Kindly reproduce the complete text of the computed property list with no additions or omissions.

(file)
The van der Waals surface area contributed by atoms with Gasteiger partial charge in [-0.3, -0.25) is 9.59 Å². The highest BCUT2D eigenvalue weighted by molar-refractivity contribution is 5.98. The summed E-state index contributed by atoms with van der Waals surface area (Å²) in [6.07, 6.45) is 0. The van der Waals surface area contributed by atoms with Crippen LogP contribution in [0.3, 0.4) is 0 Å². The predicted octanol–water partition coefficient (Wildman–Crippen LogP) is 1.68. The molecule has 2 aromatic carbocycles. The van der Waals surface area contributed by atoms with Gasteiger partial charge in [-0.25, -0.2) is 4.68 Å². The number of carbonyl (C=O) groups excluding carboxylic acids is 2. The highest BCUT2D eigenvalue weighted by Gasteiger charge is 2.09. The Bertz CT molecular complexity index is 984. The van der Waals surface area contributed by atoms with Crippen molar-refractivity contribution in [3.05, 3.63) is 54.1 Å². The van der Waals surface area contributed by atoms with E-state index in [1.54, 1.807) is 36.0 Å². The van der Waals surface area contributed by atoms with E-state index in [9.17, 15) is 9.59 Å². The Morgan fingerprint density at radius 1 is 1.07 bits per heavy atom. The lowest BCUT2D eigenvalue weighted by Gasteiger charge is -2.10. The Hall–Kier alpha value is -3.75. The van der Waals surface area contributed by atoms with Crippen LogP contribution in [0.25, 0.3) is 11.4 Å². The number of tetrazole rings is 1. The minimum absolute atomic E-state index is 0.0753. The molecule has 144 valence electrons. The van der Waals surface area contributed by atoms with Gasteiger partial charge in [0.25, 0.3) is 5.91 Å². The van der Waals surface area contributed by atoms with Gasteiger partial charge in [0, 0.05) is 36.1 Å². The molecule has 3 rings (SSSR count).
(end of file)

The van der Waals surface area contributed by atoms with Gasteiger partial charge in [-0.3, -0.25) is 9.59 Å². The highest BCUT2D eigenvalue weighted by molar-refractivity contribution is 5.98. The summed E-state index contributed by atoms with van der Waals surface area (Å²) in [6.07, 6.45) is 0. The van der Waals surface area contributed by atoms with Crippen LogP contribution in [0.3, 0.4) is 0 Å². The predicted octanol–water partition coefficient (Wildman–Crippen LogP) is 1.68. The molecule has 2 aromatic carbocycles. The van der Waals surface area contributed by atoms with Gasteiger partial charge in [-0.25, -0.2) is 4.68 Å². The number of carbonyl (C=O) groups excluding carboxylic acids is 2. The highest BCUT2D eigenvalue weighted by Gasteiger charge is 2.09. The Bertz CT molecular complexity index is 984. The van der Waals surface area contributed by atoms with Crippen molar-refractivity contribution in [3.05, 3.63) is 54.1 Å². The van der Waals surface area contributed by atoms with E-state index in [1.54, 1.807) is 36.0 Å². The van der Waals surface area contributed by atoms with E-state index in [9.17, 15) is 9.59 Å². The Morgan fingerprint density at radius 1 is 1.07 bits per heavy atom. The lowest BCUT2D eigenvalue weighted by Gasteiger charge is -2.10. The Hall–Kier alpha value is -3.75. The van der Waals surface area contributed by atoms with Crippen LogP contribution in [0.25, 0.3) is 11.4 Å². The number of tetrazole rings is 1. The minimum absolute atomic E-state index is 0.0753. The molecule has 144 valence electrons. The van der Waals surface area contributed by atoms with Gasteiger partial charge in [0.25, 0.3) is 5.91 Å². The van der Waals surface area contributed by atoms with Gasteiger partial charge in [0, 0.05) is 36.1 Å². The molecule has 3 rings (SSSR count).